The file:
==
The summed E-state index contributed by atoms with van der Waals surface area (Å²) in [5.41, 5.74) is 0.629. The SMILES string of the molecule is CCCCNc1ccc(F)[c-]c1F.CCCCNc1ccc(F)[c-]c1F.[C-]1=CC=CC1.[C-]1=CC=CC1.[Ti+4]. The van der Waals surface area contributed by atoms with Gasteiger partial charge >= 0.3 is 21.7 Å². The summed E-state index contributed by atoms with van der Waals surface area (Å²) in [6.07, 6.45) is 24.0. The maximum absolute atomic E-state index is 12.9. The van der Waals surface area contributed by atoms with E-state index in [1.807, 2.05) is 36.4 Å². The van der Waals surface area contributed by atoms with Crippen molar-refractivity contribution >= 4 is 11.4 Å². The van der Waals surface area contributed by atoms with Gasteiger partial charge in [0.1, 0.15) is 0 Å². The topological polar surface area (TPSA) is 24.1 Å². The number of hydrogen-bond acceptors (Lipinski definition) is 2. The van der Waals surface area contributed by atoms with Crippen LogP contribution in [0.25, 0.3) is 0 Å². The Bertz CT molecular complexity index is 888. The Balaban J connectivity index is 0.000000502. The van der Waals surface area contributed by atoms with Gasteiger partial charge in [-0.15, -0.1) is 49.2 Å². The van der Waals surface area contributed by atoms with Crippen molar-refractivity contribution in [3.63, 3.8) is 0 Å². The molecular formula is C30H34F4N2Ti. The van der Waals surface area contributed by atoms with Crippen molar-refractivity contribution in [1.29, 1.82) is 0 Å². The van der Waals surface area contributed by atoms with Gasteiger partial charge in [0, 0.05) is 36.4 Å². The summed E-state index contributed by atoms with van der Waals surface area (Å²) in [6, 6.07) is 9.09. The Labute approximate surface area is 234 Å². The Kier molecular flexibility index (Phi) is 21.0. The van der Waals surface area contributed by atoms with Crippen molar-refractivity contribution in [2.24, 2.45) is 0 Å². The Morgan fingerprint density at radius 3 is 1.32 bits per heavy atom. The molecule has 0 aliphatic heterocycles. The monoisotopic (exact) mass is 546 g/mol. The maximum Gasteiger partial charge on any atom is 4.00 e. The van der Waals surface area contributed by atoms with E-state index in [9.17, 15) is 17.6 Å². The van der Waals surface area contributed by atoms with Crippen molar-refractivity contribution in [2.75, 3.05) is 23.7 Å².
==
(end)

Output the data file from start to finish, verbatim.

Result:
The summed E-state index contributed by atoms with van der Waals surface area (Å²) in [5.41, 5.74) is 0.629. The SMILES string of the molecule is CCCCNc1ccc(F)[c-]c1F.CCCCNc1ccc(F)[c-]c1F.[C-]1=CC=CC1.[C-]1=CC=CC1.[Ti+4]. The van der Waals surface area contributed by atoms with Gasteiger partial charge >= 0.3 is 21.7 Å². The summed E-state index contributed by atoms with van der Waals surface area (Å²) in [6.07, 6.45) is 24.0. The maximum absolute atomic E-state index is 12.9. The van der Waals surface area contributed by atoms with E-state index in [1.807, 2.05) is 36.4 Å². The van der Waals surface area contributed by atoms with Crippen molar-refractivity contribution >= 4 is 11.4 Å². The van der Waals surface area contributed by atoms with Gasteiger partial charge in [0.1, 0.15) is 0 Å². The topological polar surface area (TPSA) is 24.1 Å². The number of hydrogen-bond acceptors (Lipinski definition) is 2. The van der Waals surface area contributed by atoms with Crippen LogP contribution in [0.25, 0.3) is 0 Å². The Bertz CT molecular complexity index is 888. The Balaban J connectivity index is 0.000000502. The van der Waals surface area contributed by atoms with Gasteiger partial charge in [-0.15, -0.1) is 49.2 Å². The van der Waals surface area contributed by atoms with Crippen molar-refractivity contribution in [3.63, 3.8) is 0 Å². The molecular formula is C30H34F4N2Ti. The van der Waals surface area contributed by atoms with Crippen molar-refractivity contribution in [1.29, 1.82) is 0 Å². The van der Waals surface area contributed by atoms with Gasteiger partial charge in [0, 0.05) is 36.4 Å². The summed E-state index contributed by atoms with van der Waals surface area (Å²) in [6, 6.07) is 9.09. The Labute approximate surface area is 234 Å². The Kier molecular flexibility index (Phi) is 21.0. The van der Waals surface area contributed by atoms with Crippen molar-refractivity contribution in [2.24, 2.45) is 0 Å². The Morgan fingerprint density at radius 3 is 1.32 bits per heavy atom. The molecule has 0 aliphatic heterocycles. The monoisotopic (exact) mass is 546 g/mol. The maximum Gasteiger partial charge on any atom is 4.00 e. The van der Waals surface area contributed by atoms with E-state index in [9.17, 15) is 17.6 Å². The van der Waals surface area contributed by atoms with Crippen molar-refractivity contribution in [2.75, 3.05) is 23.7 Å².